@ Ohio State. These are the times that try men’s souls. Braxton Miller and the gang of Anointed Ones will hand the Lions a defeat in the Horseshoe. No question in my mind about this one. Even a week off is not enough to salve the wounds that will have been suffered against the Wolverines. The Buckeyes might take pity on the Lions and actually waive the charges on the autographed jerseys they’ll give them, although there might be a barter deal for the “God’s Gift” tattoo that Andrew Quarless had removed from his triceps area when he went to Green Bay.
Illinois. Hahahahhahahhahahahha. LOLOLOL. LMAO. 😀 😀 😀 😀 😀 This is as close to a Division II opponent as PSU will face this year. LOL. The schmucks tried to raid our team when the NCAA declared it a free-for-all. Karma, baby! Karma! 😛 😛 😛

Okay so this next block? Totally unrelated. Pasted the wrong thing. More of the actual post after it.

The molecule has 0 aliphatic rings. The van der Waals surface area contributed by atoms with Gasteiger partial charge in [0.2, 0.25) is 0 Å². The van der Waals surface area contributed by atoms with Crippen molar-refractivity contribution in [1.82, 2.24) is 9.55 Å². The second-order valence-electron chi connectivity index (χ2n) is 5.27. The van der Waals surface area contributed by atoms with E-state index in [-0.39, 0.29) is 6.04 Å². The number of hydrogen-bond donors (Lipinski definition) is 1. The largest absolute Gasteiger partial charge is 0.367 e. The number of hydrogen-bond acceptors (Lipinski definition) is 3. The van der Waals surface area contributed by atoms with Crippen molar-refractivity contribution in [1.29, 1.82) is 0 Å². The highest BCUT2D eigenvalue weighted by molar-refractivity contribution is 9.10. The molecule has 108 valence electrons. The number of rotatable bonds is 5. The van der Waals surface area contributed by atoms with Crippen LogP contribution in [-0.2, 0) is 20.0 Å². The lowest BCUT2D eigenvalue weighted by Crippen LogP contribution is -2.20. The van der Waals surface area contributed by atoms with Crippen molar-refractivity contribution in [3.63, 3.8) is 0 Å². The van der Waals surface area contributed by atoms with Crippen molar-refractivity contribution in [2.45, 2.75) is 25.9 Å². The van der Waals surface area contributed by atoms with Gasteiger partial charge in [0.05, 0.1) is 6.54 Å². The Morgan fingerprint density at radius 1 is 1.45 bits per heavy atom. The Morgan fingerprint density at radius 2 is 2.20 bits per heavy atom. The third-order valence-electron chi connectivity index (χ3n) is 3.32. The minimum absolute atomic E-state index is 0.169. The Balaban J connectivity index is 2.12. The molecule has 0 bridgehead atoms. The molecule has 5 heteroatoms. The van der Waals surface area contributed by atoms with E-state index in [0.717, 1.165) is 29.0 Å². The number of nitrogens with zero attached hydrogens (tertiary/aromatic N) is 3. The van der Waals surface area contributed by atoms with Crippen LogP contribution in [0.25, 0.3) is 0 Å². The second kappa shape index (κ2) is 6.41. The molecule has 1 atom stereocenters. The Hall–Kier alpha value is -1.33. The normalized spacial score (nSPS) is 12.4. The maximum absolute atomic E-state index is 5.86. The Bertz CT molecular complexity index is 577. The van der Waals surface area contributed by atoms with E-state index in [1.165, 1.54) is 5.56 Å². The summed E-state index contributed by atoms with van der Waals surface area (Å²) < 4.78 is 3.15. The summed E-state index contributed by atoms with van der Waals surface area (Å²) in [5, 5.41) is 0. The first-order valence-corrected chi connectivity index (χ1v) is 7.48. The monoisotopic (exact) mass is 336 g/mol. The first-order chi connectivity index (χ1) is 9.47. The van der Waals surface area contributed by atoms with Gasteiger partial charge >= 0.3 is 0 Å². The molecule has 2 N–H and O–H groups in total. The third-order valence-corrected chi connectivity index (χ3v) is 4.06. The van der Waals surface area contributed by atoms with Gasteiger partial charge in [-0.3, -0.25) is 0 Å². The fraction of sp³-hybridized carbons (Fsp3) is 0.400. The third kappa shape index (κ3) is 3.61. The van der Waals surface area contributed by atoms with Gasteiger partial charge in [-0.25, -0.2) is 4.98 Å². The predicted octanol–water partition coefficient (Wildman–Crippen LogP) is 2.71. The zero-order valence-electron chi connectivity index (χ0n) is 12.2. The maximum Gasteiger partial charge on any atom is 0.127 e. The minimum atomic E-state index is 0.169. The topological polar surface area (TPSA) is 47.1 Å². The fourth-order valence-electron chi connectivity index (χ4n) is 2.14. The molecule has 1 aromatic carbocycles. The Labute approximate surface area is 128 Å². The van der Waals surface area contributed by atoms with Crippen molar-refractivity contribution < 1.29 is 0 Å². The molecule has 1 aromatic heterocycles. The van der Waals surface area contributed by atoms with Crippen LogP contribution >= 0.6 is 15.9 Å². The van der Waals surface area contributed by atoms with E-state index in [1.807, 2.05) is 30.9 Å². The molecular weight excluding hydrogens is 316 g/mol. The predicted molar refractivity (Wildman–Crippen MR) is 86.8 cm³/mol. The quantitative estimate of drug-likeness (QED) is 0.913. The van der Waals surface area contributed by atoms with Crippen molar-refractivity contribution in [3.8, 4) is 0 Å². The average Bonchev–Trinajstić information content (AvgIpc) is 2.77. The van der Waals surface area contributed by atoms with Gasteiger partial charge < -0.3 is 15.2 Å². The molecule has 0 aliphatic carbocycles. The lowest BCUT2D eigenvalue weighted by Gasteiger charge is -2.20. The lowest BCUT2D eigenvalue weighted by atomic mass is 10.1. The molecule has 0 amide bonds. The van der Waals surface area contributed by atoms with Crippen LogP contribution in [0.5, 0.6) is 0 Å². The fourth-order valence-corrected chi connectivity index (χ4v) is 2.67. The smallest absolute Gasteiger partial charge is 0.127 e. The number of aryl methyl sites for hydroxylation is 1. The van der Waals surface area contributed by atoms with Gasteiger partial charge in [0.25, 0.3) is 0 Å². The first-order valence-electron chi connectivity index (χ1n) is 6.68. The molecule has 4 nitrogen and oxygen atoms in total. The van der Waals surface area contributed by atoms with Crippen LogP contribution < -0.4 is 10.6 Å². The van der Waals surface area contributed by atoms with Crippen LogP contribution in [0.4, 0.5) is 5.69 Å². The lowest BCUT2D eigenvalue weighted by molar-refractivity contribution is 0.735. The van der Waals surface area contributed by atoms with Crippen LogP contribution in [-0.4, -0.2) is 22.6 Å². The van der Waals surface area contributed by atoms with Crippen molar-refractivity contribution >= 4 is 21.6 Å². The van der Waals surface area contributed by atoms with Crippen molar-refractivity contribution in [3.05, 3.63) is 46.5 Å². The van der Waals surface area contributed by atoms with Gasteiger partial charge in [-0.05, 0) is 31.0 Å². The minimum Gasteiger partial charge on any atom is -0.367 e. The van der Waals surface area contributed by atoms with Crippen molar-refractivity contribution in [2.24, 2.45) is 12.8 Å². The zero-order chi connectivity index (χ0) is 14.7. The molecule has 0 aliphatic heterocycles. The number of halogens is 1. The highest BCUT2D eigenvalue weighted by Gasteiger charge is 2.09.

@ Minnesota. Well, give the Golden Gophers a little respect, willya? Last year they did beat Purdue and Illinois, both of which sucked. They also beat our kickoff opponent, Syracuse, which does not suck. But suckage being what it is, Minnesota is a mediocre team that a new stadium didn’t seem to help much. Maybe if the old Hubert H. Humphrey Metrodome roof had collapsed under the weight of the snow just one more time — while the Gophers were on the field — it would have helped. Count this as a road win for Penn State.
Purdue. Another dregs of the Big Ten season ahead for the Boilermakers. Are you reading this, Larry Cottrell, retired from UCF and living somewhere up there back home in Indiana? The Boilermakers suuuuck! Posting a solid (?) 6-7 record last year, including minimum bowl eligibility so they could get the shit kicked out of them by the Oklahoma State Cowboys 58-14, the Boilermakers notched wins over such superpowers as Eastern Kentucky, BDU (Brick Dick University), Marshall, EFU (Epic Fail University, aka Iowa), The Illinois Laughingstock, and in-state rival Indiana. Can you see Purdue actually winning in Beaver Stadium? I sure as hell can’t.